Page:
Chemical digestion is the enzyme-mediated, hydrolysis process that breaks down large macronutrients into smaller molecules.
- Differentiate among the methods used to chemically break down food molecules
- Carbohydrates are mainly taken in the form of amylose and glycogen. Amylases hydrolyze the long carbohydrate chains that break amylose down into disaccharides, and glycogen into polysaccharides. The enzymes in the small intestine then break these down to monosaccharides.
- Proteins are digested by hydrolysis of the carbon–nitrogen (C–N) bond. Peptidases are secreted in an inactive form, to prevent auto-digestion. Endopeptidases cleave the polypeptides at the interior peptide bonds, and the exopeptidases cleave the terminal amino acids.
- Fats are digested by lipases that hydrolyze the glycerol fatty acid bonds. Bile salts emulsify the fats to allow for their solution as micelles in the chyme and to increase the surface area for the pancreatic lipases to operate.
- RNA and DNA are hydrolized by the pancreatic enzymes (ribonucleases, deoxyribonucleases) into nucleic acids, which are further broken down to purine and pyrimidine bases and pentoses, by enzymes in the intestinal mucosa (nucleases).
- Once the voluntary signal to defecate is sent back from the brain, the final phase begins.
- peptidase: Any enzyme that catalyzes the hydrolysis of peptides into amino acids; a protease.
- amylase: Any of a class of digestive enzymes that are present in saliva and that break down complex carbohydrates, such as starch, into simple sugars, such as glucose.
- hydrolysis: The degradation of certain biopolymers (proteins, complex sugars) by the chemical process that results in smaller polymers or monomers, such as amino acids or monosaccharides.
Because amylase turns some potato or rice starch into sugar, these foods taste slightly sweet.
Digestion is a form of catabolism: a breakdown of large food molecules (i.e., polysaccharides, proteins, fats, nucleic acids) into smaller ones (i.e., monosaccharides, amino acids, fatty acids, nucleotides).
Catabolism: A simplified outline of the catabolism of proteins, carbohydrates, and fats.
Carbohydrates are taken in mainly in the form of plant carbohydrate (amylose) and animal carbohydrate (glycogen) together with some sugars, mainly disaccharides. About 80% of the western diet is in the form of amylose. Amylose is not highly branched and consists mainly of long chains of glucose linked by α1:4 linkages.
Cellulose, the most abundant starch in nature, is formed of β1:4 linkages and cannot be digested in humans, although the bacterial action in the colon does break down a minute amount of it.
Glycogen is a multi-branched starch with linkages at the 1:4 and 1:6 position. This creates very large granules of multi-branched starch. Both the parotid and pancreatic amylases hydrolyse the 1:4 link, but not the terminal 1:4 links or the 1:6 links. This breaks amylose down into mainly disaccharides, and glycogen with its 1:6 linkages into polysaccharides.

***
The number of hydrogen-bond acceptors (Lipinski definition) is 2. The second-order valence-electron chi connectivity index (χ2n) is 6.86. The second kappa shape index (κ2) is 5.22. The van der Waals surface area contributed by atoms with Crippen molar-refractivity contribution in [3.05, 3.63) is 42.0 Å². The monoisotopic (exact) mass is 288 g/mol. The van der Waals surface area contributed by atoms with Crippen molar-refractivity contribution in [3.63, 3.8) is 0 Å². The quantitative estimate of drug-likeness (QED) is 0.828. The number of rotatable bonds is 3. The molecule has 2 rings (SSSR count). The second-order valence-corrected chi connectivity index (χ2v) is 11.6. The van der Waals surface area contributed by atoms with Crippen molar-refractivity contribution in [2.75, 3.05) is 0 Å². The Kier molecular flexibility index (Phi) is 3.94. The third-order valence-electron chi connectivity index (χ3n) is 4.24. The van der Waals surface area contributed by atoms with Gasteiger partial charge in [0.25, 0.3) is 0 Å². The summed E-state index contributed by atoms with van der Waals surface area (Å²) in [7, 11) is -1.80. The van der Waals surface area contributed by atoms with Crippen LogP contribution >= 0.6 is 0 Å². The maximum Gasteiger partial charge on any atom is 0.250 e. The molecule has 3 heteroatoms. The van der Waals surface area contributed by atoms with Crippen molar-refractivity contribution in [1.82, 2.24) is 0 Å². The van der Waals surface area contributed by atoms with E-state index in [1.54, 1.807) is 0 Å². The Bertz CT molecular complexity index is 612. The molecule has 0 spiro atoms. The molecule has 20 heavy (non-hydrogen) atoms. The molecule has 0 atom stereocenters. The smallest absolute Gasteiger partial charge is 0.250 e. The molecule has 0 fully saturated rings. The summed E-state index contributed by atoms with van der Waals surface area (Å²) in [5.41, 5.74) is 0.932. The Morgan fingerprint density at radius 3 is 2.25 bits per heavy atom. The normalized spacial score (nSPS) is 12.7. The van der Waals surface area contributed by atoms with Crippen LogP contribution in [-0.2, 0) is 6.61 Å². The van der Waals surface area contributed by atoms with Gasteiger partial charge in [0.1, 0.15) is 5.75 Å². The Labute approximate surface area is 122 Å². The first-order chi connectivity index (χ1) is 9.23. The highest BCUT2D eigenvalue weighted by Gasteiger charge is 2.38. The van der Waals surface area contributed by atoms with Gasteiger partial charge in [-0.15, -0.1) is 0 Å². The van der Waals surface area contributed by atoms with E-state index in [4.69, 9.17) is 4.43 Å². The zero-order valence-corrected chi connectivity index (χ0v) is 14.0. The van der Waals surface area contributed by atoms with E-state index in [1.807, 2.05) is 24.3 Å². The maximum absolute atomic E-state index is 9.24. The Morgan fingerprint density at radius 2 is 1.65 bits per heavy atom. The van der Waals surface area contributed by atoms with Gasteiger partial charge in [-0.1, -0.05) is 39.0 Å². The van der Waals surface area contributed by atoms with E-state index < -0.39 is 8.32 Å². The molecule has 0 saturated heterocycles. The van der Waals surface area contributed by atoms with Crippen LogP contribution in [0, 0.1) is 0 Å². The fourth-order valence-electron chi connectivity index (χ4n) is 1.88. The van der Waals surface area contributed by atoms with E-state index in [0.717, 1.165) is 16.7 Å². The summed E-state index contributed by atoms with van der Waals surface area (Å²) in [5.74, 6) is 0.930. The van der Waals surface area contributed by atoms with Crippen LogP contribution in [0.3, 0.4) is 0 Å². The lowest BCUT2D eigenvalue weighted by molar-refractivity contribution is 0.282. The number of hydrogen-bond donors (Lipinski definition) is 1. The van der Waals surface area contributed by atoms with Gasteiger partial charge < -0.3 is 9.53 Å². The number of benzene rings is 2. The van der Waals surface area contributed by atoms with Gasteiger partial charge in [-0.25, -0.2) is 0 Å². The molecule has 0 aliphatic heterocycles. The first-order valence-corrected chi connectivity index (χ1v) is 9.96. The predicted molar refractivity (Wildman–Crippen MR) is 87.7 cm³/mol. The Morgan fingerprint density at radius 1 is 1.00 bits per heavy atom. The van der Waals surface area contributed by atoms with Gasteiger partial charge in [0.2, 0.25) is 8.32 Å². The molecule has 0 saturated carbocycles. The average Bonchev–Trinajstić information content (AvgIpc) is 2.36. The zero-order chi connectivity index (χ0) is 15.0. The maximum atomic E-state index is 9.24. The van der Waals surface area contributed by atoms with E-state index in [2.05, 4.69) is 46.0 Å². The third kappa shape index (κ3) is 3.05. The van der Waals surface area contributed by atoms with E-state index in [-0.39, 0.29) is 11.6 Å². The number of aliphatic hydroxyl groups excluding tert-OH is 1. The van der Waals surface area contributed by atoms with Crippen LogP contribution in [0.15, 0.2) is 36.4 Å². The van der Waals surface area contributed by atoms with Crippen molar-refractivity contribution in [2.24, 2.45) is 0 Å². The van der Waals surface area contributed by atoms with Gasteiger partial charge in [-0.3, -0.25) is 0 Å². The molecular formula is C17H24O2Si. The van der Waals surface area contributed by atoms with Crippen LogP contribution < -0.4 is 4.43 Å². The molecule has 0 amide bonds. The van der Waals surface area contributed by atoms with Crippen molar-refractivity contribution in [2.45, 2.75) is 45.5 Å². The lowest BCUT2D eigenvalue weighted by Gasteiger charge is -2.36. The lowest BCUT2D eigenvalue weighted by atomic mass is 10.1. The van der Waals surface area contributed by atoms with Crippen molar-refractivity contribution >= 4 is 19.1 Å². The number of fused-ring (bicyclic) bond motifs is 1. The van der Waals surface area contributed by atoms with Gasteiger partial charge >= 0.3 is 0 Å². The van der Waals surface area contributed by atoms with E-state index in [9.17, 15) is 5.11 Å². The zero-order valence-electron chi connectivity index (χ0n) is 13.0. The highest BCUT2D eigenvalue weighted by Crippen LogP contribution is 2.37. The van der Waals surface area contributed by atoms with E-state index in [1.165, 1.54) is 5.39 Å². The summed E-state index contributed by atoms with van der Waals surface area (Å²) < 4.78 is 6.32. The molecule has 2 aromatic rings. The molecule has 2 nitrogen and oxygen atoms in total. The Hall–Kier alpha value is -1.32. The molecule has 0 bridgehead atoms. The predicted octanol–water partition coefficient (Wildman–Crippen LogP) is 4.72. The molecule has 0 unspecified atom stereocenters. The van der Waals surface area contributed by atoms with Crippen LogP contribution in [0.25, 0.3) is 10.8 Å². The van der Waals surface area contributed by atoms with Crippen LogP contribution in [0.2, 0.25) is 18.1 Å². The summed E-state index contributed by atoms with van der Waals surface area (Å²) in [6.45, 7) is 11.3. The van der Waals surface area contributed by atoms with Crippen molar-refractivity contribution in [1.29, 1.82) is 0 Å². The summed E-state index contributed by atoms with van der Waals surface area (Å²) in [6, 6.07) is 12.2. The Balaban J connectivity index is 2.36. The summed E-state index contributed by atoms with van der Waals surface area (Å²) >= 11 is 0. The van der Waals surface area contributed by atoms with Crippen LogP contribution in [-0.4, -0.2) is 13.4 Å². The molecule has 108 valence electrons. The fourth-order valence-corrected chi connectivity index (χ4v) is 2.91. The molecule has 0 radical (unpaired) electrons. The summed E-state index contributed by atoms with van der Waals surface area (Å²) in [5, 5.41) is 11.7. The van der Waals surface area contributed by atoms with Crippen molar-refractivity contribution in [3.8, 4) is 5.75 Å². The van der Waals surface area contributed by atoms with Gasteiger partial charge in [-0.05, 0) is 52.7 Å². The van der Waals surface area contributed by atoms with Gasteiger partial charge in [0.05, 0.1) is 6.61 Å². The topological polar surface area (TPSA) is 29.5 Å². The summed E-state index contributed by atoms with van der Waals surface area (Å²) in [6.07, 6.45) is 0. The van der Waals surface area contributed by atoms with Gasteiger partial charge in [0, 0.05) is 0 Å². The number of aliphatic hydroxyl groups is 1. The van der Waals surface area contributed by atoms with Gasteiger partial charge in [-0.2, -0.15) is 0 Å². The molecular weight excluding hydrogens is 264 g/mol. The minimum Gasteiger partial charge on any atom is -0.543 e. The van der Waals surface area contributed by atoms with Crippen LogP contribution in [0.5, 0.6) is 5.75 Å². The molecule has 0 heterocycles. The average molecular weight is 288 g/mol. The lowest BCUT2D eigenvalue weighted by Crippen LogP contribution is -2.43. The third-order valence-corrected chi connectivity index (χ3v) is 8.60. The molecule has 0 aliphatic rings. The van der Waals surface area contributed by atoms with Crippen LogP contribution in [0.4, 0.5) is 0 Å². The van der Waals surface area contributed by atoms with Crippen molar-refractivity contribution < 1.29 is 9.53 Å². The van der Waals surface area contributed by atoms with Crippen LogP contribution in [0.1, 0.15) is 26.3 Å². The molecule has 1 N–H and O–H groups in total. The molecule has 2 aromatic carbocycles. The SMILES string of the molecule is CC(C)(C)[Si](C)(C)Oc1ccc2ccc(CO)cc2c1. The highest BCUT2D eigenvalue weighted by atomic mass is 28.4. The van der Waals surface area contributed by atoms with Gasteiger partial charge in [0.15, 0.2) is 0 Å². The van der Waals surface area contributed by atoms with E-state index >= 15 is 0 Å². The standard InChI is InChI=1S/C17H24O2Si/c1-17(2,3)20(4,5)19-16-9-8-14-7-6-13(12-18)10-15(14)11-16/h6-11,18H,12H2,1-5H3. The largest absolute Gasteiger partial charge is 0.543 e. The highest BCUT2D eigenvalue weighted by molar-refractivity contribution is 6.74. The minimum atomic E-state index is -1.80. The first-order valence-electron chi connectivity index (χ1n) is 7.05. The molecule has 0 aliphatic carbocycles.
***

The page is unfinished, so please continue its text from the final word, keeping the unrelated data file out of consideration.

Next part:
The net result of these actions are numerous disaccharides and polysaccharides. Enzymes attached to the enterocycytes of the small intestine break these down to monosaccharides.
Hydrolysis by amylase: Both the parotid and pancreatic amylases hydrolyse the 1:4 link, but not the terminal 1:4 links or the 1:6 links.
Proteins and polypeptides are digested by hydrolysis of the carbon–nitrogen (C–N) bond. The proteolytic enzymes are all secreted in an inactive form, to prevent auto-digestion, and are activated in the lumen of the gut. Activation is caused by HCl in the case of the stomach enzyme pepsinogen, and by enteropeptidase and trypsin in the case of the pancreatic enzymes.
Final digestion takes place by small intestine enzymes that are embedded in the brush border of the small intestine. The enzymes are divided into endo- and exo-peptidases.
- The endopeptidases cleave the polypeptide at the interior peptide bonds, while the exopeptidases cleave the terminal amino acid.
- Exopeptidases are further subclassified into aminopeptidases—that cleave off the terminal amino acid at the amine end of the chain—and carboxypeptidases that cleave off the terminal amino acid at the carboxyl end of the chain.
Stomach pepsin cleaves the interior bonds of the amino acids, and is particularly important for its ability to digest collagen. This is a major constituent of the connective tissue of meat. In the absence of stomach pepsin, digestion in the small intestine proceeds with difficulty. Stomach pepsin digests about 20% of the proteins, and the rest are digested by the pancreatic and small intestine enzymes.
Hydrolysis of peptide bond: Proteins and polypeptides are digested by hydrolysis of the C–N bond.
Fats are digested by lipases that hydrolyze the glycerol fatty acid bonds. Of particular importance in fat digestion and absorption are the bile salts, which emulsify the fats to allow for their solution as micelles in the chyme, and increase the surface area for the pancreatic lipases to operate.
Lipases are found in the mouth, the stomach, and the pancreas. Because the lingual lipase is inactivated by stomach acid, it is formally believed to be mainly present for oral hygiene and for its anti-bacterial effect in the mouth. However, it can continue to operate on food stored in the fundus of the stomach, and as much as 30% of the fats can be digested by this lipase.
Gastric lipase is of little importance in humans. Pancreatic lipase accounts for the majority of fat digestion and operates in conjunction with the bile salts.
RNA and DNA are hydrolized by the pancreatic enzymes (ribonucleases, deoxyribonucleases) into nucleic acids, which are further broken down to purine and pyrimidine bases and pentoses, by enzymes in the intestinal mucosa (nucleases).